Showdown: Riesling vs. Chardonnay

An interesting article in Swedish popped up as I was visiting the old motherland and I thought I’d convey the broader findings (you can babelfish it if you want to go deep):

Short version is that basically Gut Hermannsberg did a 9 year vertical between their GG’s and Domaine Leflavie Batard-Montrachet. Vintages were 2010 to 2018. The Leflavie’s were on average 10x more expensive than the Rieslings and often in the €500-700 region, whereas the most expensive Gut Hermannsberg was €55. Tasting was for various wine writers and reviewers. Well, as you perhaps can glean from the basic fact that I even bring it up, it seems like most involved agreed the Rieslings were either equal or superior. And especially so when you factor in the price.

Is the world slowly changing? Should you buy stocks in Riesling and sell your Chard stocks? [cheers.gif] neener [stirthepothal.gif]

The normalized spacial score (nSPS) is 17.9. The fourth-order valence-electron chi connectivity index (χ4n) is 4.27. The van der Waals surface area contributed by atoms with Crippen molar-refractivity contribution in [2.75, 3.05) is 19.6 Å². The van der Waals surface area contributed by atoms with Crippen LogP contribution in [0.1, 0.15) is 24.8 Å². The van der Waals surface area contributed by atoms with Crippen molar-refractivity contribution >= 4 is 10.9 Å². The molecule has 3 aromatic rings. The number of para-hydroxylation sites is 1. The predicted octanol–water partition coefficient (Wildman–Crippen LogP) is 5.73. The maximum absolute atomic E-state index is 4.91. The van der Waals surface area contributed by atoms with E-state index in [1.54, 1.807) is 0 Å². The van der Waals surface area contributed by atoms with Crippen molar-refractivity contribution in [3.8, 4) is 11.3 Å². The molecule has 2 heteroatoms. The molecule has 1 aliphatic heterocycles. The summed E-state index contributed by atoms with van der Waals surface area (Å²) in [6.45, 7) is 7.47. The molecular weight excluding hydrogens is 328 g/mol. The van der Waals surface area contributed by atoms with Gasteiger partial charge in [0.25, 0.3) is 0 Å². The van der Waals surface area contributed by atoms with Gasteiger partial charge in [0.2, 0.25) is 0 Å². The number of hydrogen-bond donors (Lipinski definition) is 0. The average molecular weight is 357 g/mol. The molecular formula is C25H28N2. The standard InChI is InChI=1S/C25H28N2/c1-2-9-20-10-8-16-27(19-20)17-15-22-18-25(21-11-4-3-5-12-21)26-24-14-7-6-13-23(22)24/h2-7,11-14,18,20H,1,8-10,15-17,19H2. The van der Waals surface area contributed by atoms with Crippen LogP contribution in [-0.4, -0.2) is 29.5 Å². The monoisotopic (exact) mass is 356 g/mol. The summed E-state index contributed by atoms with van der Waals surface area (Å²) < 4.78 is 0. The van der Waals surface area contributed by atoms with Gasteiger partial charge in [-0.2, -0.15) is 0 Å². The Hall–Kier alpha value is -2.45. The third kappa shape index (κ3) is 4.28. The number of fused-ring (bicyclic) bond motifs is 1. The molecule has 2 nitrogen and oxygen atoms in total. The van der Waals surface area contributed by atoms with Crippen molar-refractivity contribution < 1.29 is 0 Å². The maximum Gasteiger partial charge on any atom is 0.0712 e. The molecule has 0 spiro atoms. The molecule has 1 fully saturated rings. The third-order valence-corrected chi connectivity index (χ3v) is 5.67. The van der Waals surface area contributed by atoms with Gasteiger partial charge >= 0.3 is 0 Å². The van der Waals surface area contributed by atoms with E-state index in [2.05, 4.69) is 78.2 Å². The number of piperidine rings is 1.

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Well I think some of us here on WB don’t need any convincing!

In English, it’s preaching to the choir.
In German, its “offene Türen einrennen” (forcing open open doors)
What’s it in Swedish?


Slå in öppna dörrar - breaking in open doors [cheers.gif]

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You would hate the wines, they have more than 0 grams of RS


I can’t read the article – how was the tasting performed? It doesn’t seem like drinking riesling and white Burgundy side by side would work very well, or at least not for me. But I don’t know what they actually did.

top left corner of the page. Click on the British flag for English translation.

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What a strange comparison. Pretty sure I could find Chardonnays at under 30 euro i would prefer in this tasting… because i am not a fan of most dry rieslings.

I would have been interesting to see group scores. While an interesting article, the conclusions are rather unspecific with not much “data” presented.

I’m assuming the winery wanted to shift the narrative, perhaps, and show that Riesling can be a crowd pleaser and have broader acceptance.

Here’s an Austrian article from same event. My German is pretty limited, but maybe more can be gleaned from there?